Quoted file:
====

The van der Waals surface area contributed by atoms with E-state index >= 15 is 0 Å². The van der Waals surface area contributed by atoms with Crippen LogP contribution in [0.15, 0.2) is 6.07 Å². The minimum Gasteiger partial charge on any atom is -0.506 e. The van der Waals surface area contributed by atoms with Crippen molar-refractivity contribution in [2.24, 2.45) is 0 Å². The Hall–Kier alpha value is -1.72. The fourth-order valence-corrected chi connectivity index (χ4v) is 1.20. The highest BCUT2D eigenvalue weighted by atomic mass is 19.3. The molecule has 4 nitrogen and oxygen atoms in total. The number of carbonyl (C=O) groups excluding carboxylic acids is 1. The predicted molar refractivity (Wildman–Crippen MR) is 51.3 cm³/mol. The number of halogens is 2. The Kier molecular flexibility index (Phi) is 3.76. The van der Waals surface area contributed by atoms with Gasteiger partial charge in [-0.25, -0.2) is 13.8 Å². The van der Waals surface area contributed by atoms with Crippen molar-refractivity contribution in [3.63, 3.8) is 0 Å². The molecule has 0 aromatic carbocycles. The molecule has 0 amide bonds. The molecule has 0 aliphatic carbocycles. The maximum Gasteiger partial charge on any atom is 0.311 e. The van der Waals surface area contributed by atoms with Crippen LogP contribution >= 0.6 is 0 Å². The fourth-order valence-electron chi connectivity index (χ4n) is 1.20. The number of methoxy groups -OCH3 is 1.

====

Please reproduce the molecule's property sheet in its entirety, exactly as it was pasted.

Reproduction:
The van der Waals surface area contributed by atoms with E-state index >= 15 is 0 Å². The van der Waals surface area contributed by atoms with Crippen LogP contribution in [0.15, 0.2) is 6.07 Å². The minimum Gasteiger partial charge on any atom is -0.506 e. The van der Waals surface area contributed by atoms with Crippen molar-refractivity contribution in [2.24, 2.45) is 0 Å². The Hall–Kier alpha value is -1.72. The fourth-order valence-corrected chi connectivity index (χ4v) is 1.20. The highest BCUT2D eigenvalue weighted by atomic mass is 19.3. The molecule has 4 nitrogen and oxygen atoms in total. The number of carbonyl (C=O) groups excluding carboxylic acids is 1. The predicted molar refractivity (Wildman–Crippen MR) is 51.3 cm³/mol. The number of halogens is 2. The Kier molecular flexibility index (Phi) is 3.76. The van der Waals surface area contributed by atoms with Gasteiger partial charge in [-0.25, -0.2) is 13.8 Å². The van der Waals surface area contributed by atoms with Crippen molar-refractivity contribution in [3.63, 3.8) is 0 Å². The molecule has 0 aromatic carbocycles. The molecule has 0 amide bonds. The molecule has 0 aliphatic carbocycles. The maximum Gasteiger partial charge on any atom is 0.311 e. The van der Waals surface area contributed by atoms with Crippen LogP contribution >= 0.6 is 0 Å². The fourth-order valence-electron chi connectivity index (χ4n) is 1.20. The number of methoxy groups -OCH3 is 1.